Friday, July 19, 2013
The Story of the Martini Achter
Last Sunday, World Cup III ended in Lucerne, Switzerland. Following is the story of a special boat that was used by a U.S. crew to take the 1974 World Championships at Rotsee in Lucerne.
When visitors to Mystic Seaport – the Museum of America and the Sea, located in the village of Mystic, Connecticut, walk through the doors of the Visitors Reception Center at the Main Gate, the first thing they see, if they look up, is a magnificent racing shell hanging from the ceiling. This eight, the Martini Achter, is not only an indicator that the NRF’s National Rowing Hall of Fame is housed at Mystic Seaport, it is also on display because it has a remarkable place in the history of American rowing.
In 1973, after having raced at the European Championships in Moscow, a U.S. crew went to compete at the Heidelberg International Regatta in what was then West Germany. At Heidelberg, the Americans were short of one man in the eight race, the “Martini Achter Race”, where first prize was a brand new wooden eight which was built by the famous German boat builder Empacher in Eberbach. Joining the American oarsmen, Larry Gluckman, Calvin Coffey, Mike Vespoli, Hugh Stevenson, Terry Adams, Tim Mickelson, Ken Brown and Paul Hoffman, was the British rower Hugh Matheson (known to HTBS readers from entries about Chris Dodd’s brilliant book Pieces of Eight, published in 2012).
In Peter Mallory’s splendid book The Sport of Rowing (2011), Gluckman is quoted saying that ‘Everybody wanted to win this beautiful Empacher wooden boat. It was like a piece of furniture.’ Norway entered a boat, too, and after the Americans had won the race, and the boat, Gluckman continued, ‘the Norwegians said, “Good row, America... and God Bless the Queen” because they knew one of our borrowed rowers, Hugh Matheson, was a Brit.’The Martini Achter stayed in Europe and came to belong to the NRF's fleet.
The following year, 1974, a slightly different U.S. crew went to compete at the World Championships in Lucerne, Switzerland, using the Martini Achter. The crew were: Bow Timothy Mickelson, 2 Kenneth Brown, 3 John Everett, 4 Mike Vespoli, 5 Mark Norelius, 6 Richard Cashin, 7 Hugh Stevenson, Stroke Alan Shealy and Cox David Weinberg, and Coach was Allen Rosenberg.
Here is a 3-minute film showing the eight practicing in the early summer of 1974 on Candlewood Lake in Connecticut before moving on to another training camp at Princeton, and then to Lucerne.
On the Rotsee, in an extremely tough race, which came to be known as “The Race of the Century,” the U.S. eight competed in the final against the world’s best rowing nations at that time, East Germany, Soviet Union, New Zealand, Great Britain and West Germany. New Zealand was in the lead for the first 1,800 metres, but then the crew in the Martini Achter put on a spurt which gave the Americans a slight lead. They managed to hold on to it and crossed the finish line as the World Champions. Another remarkable crew were the British who took a silver medal, despite having been dead last for most of the race. New Zealand came in third, East Germany forth, the Soviets fifth and West Germany sixth.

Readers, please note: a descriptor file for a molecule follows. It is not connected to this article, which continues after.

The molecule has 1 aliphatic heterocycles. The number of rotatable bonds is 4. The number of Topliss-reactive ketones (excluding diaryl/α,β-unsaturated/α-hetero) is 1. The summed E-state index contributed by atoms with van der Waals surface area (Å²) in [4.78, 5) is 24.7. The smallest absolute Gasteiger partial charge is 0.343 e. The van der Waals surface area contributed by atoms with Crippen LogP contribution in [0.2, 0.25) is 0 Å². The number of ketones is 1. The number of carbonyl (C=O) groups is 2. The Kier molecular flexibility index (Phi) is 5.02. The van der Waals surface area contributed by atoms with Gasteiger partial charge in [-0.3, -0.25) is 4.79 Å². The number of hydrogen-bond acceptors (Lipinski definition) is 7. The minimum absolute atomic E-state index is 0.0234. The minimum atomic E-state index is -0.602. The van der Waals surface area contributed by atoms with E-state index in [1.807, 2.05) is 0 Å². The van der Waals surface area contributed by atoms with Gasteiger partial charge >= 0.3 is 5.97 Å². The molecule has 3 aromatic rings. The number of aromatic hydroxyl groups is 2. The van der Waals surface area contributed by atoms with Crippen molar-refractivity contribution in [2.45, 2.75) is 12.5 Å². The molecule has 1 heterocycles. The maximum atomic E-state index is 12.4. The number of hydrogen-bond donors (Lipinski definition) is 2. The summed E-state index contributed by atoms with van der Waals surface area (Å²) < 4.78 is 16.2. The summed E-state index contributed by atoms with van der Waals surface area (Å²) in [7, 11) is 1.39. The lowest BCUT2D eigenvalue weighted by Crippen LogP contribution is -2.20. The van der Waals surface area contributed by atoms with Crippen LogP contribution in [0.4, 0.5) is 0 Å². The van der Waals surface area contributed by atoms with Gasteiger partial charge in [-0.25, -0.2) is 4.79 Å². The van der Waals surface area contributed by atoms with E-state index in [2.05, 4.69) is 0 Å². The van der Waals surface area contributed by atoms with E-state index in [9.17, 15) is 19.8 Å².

The Martini Achter was afterward used by the men’s varsity eight from Trinity College, Hartford, Connecticut, to win the 1976 Ladies’ Challenge Plate at the Henley Royal Regatta, and by the University of Washington men’s varsity eight to take the 1977 Grand Challenge Cup, also at Henley. Later the boat was sold to a club in England.
In an e-mail to HTBS, Mike Vespoli writes, that some English oarsmen
...rowed it over a submerged shopping cart and tore a big hole in it. It sat in rack at the Thames Tradesmen Rowing Club where I found it and bought it for 500 British pounds and brought it back to the U.S. I contacted my boat mates from the ‘74 crew and we all chipped in to get the boat restored so that we could take a row in 1999 at the world champs in St. Catherines, Ontario, Canada to celebrate our 25th anniversary. The restoration cost four times the original sale price!
The Martini Achter was restored by boat builder Graeme King in Putney, Vermont. He spent around 200 hours restoring the shell to its former beauty, he has told HTBS. It took 420 hours to build it originally and then the hull was formed by vacuum with three layers of Spanish cedar veneer over a mold. After that, the framework was fitted in. When restoring the shell, King used 3/32” plywood, then laminated on a sheet of 1/32” African mahogany veneer.
Here is some data of the Martini Achter:
Builder: Empacher boat builder, Eberbach, Germany.
Length: 57 feet
Weight: 250 lbs (boat), 8 oars, total 60 lb.
Top Speed: Over 3 miles, 18 feet/second; in a sprint, 22 feet/second
The last words go to Mike Vespoli:
If Mystic Seaport ever decides to remove the shell from public display then we [the ’74 crew] would take possession of it. It was also agreed that we could use this shell in 2024 to celebrate our 50th!
If this ever happens, HTBS promises to be there taking a picture.